University governance & academic freedom
Gold stolen on a massive scale

What we don’t see under our feet

Chert sago choppers
Chert sago choppers


TUMBY BAY - I pick up quite a bit of money off the ground as I wander around the place. Mostly it’s coins but occasionally notes.

Sometimes other things, like jewellery and useful nuts and bolts. You name it, I find it.

Keeping my eye on the ground is a habit I developed after going to work for the South Australian Museum when I returned from Papua New Guinea.

I originally started out with the museum recording sacred sites and the mythologies they represent in what was then the North West Aboriginal Reserve.

However, as time went by and my duties spread to cover the rest of the state, I developed the skills to recognise and record a wide range of Aboriginal heritage.

One of the particular types of site I spent a lot of time recording were surface scatters of stone tools and other debris.

Some of these sites are massive in extent, particularly in desert areas, where small groups of people busily knapping stone to make tools over thousands of years built up the scattered deposits.

I spent many happy hours with modern day Aboriginal people scouring these sites for the purposes of recording them.

Finding a particularly fine example of a pirri point, a sort of arrow head shaped tool whose exact purpose is still unknown but was probably used for wood working, was always a thrill. These were photographed and then left where we found them.

I took this habit and set of skills back to Papua New Guinea when I went there to work in the 1990s. Prior to that, during my kiap years, I never took much notice of what was lying on the ground beyond avoiding slipping over or stepping in something unsavoury.

In about 1997 I visited a village located on a ridge above the Hegigio River between Mount Bosavi and Lake Kutubu. The Hegigio is the major tributary of the Kikori River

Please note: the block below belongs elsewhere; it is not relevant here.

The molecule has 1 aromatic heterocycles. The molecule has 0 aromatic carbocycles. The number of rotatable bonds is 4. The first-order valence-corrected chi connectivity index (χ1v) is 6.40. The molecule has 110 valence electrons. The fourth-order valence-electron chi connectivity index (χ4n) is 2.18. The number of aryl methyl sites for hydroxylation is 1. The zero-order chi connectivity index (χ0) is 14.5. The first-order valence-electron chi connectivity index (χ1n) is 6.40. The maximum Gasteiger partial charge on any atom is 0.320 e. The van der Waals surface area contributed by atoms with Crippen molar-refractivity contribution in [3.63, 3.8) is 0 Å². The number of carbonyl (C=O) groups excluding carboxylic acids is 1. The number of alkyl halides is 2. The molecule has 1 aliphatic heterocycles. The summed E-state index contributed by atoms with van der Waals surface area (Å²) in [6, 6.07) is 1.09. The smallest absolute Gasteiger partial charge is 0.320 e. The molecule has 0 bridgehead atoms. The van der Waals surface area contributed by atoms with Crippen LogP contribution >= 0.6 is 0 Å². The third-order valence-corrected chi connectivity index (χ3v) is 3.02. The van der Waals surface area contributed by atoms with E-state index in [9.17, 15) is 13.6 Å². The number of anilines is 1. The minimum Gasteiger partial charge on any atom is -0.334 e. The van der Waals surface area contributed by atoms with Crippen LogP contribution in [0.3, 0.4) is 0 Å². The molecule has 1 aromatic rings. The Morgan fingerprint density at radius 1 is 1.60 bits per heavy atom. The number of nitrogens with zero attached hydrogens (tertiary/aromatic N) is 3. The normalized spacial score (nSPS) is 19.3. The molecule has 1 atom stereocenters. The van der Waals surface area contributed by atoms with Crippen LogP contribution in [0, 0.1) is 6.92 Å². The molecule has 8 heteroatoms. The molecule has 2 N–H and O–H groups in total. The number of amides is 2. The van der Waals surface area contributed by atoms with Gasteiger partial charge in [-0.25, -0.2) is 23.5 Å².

Like a lot of villages it had a cleared area between the houses. In that area I saw thousands of pieces of flaked brown chert.

Australian stone tool scatter; a pirri point in the exact centre
Australian stone tool scatter; a pirri point in the exact centre

Chert is a hard flint-like stone found as nodules in limestone. When properly knapped or flaked it provides a sharp cutting edge not dissimilar but not as hard as obsidian.

Around Lake Kutubu and the Upper Kikori River area it was used to make sago choppers. The nodules were flaked to a horse hoof shape and then hafted in the same way that stone adzes were hafted.

The people had obviously brought the nodules of chert back to their village from where it was exposed in the limestone cuttings in the river to knap into suitable shapes.

However, among all the flaked debris, I also noticed what appeared to be other discarded stone tools, including blades, scrapers and points.

There were also river pebbles made of other stone among the chert which had been used to knap or flake the chert. These were obvious because of the peck marks on their striking surfaces.

If I had picked up the whole assemblage and dumped it in the Australian desert it would have looked just like an Aboriginal archaeological scatter, except perhaps for the uniformity of the stone; in Aboriginal sites you tend to find a mixture of stone types.

When I expressed an interest in the chert a few of the older people went rummaging around under their houses to find their old sago choppers.

The existence of the flaked chert in the village and especially the mixed assemblage of stone tool types indicated that the village had been on the same site for a very long time. This made sense because the ridge overlooking the river was in an excellent defensive position.

After that I paid particular attention to cleared areas in other villages I visited and, sure enough, began to notice other archaeological debris in the older villages.

There must be thousands of these sorts of sites in Papua New Guinea. However, because of the dense vegetation, they are not as noticeable as they are in Australia.

When we think about archaeological sites we tend to think about deposits that have to be excavated to reveal their treasures or places like stone axe quarries where past activity is evident.

In that sense we tend not to think about what might be under our feet.

While I often pick up coins in my wanderings I very occasionally pick up ancient stone tools. Finding a nice pirri point, blade or scraper beats finding an old penny every time.    


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